Saturday, July 08, 2006

Flipping Tennis Rackets

When I teach non-science majors, I worry more about getting across to them the wonder that is science, rather than lots of details or explanations. I recently taught a class with mostly art, film, and literature majors, and I think I did a decent job of communicating to them that I do science/physics for pretty much the same reasons they do what they's wonderful, amazing, interesting, and beautiful. I think many are really surprised by this.

In any case, one of the really cool things showed up when I was a freshman in college. For some reason, most of my physics classes were at 8am. I didn't have any problem waking up that early, I just couldn't stay up! Fortunately, high school had taught me to sleep with my eyes open.

So I'm half asleep, and my internal clock, detecting the end is near, is slowly ramping up my consciousness, and then I start hearing what the whole lecture has been about....rotational dynamics and instability. The board is filled with equations and steps, and I realize we've explained something that's been an oddity to me for years.

Tennis players are always flipping their tennis rackets. When the other person serves, I spin my racket in my hand (along the axis through the handle). If I have to wait for something, I may spin the racket edge on, so you don't see the face. But if I'm really killing time, I point the racket out like I'm holding a tray, and then I flick it in the air. Almost all of the time, the racket then does a spin, like a high diver doing a twist. If I try real hard, I can usually flip it without the twist but it's hard. Why? Well, using just some chalk on a board, we had explained why a flip about (what turns out to be) the intermediate axis is unstable!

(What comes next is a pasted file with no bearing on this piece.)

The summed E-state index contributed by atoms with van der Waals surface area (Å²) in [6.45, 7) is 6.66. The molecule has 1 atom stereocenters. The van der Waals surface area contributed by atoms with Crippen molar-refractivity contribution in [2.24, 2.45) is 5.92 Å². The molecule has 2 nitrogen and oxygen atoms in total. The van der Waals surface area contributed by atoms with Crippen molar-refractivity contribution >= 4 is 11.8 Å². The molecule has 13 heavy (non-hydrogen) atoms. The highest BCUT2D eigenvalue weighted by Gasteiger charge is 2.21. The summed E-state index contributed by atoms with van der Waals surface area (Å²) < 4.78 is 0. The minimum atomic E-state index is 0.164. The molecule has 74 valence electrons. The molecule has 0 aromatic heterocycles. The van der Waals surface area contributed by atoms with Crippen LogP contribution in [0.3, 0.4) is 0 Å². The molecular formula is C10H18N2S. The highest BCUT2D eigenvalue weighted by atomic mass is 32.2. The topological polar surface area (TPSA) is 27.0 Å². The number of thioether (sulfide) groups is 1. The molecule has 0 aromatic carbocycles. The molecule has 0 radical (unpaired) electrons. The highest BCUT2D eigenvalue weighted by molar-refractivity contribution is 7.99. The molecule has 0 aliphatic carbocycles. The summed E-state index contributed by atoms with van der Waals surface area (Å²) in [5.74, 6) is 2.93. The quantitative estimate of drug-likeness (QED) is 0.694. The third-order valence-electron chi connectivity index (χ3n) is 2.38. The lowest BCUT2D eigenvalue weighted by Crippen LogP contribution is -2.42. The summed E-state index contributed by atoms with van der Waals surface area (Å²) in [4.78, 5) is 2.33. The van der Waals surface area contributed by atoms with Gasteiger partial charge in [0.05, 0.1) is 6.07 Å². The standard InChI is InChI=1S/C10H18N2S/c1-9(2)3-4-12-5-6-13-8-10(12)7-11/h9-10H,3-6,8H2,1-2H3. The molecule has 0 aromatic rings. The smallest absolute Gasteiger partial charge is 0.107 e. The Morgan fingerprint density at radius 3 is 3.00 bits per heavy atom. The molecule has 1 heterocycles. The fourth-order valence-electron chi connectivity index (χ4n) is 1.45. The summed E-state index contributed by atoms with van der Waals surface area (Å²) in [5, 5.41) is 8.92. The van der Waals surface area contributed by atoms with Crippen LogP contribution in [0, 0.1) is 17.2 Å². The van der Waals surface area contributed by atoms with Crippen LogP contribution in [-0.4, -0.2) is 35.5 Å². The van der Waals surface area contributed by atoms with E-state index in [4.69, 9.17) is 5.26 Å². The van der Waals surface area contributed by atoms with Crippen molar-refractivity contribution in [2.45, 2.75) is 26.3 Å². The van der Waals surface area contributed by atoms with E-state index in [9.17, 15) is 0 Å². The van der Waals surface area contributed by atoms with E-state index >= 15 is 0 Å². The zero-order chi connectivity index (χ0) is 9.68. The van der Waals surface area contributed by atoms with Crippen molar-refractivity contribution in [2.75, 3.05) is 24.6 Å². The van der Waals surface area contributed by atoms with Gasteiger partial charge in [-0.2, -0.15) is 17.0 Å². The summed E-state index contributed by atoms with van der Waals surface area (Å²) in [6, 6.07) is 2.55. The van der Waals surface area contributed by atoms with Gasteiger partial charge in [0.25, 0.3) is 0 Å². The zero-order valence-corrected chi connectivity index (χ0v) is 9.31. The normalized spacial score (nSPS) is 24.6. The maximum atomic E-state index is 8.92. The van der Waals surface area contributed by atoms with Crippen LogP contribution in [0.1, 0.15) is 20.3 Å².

A more complete explanation of this effect can be found at Physics Central, but nicer videos (but with a board, not a tennis racket) is up here (the third axis is the one with the instability).

To a non-physicist this result may not elicit much excitement, and may even seem trivial. But for me, ...well, it's hard to explain, but it's powerful. It boils down to power. Physicists are so powerful, we have control. Like the Connecticut Yankee in King Arthur's Court, we have power because we have knowledge and understanding. It's a bit like a kid with one of those chemistry sets, or the adult who dreams of having all those power tools with lasers.


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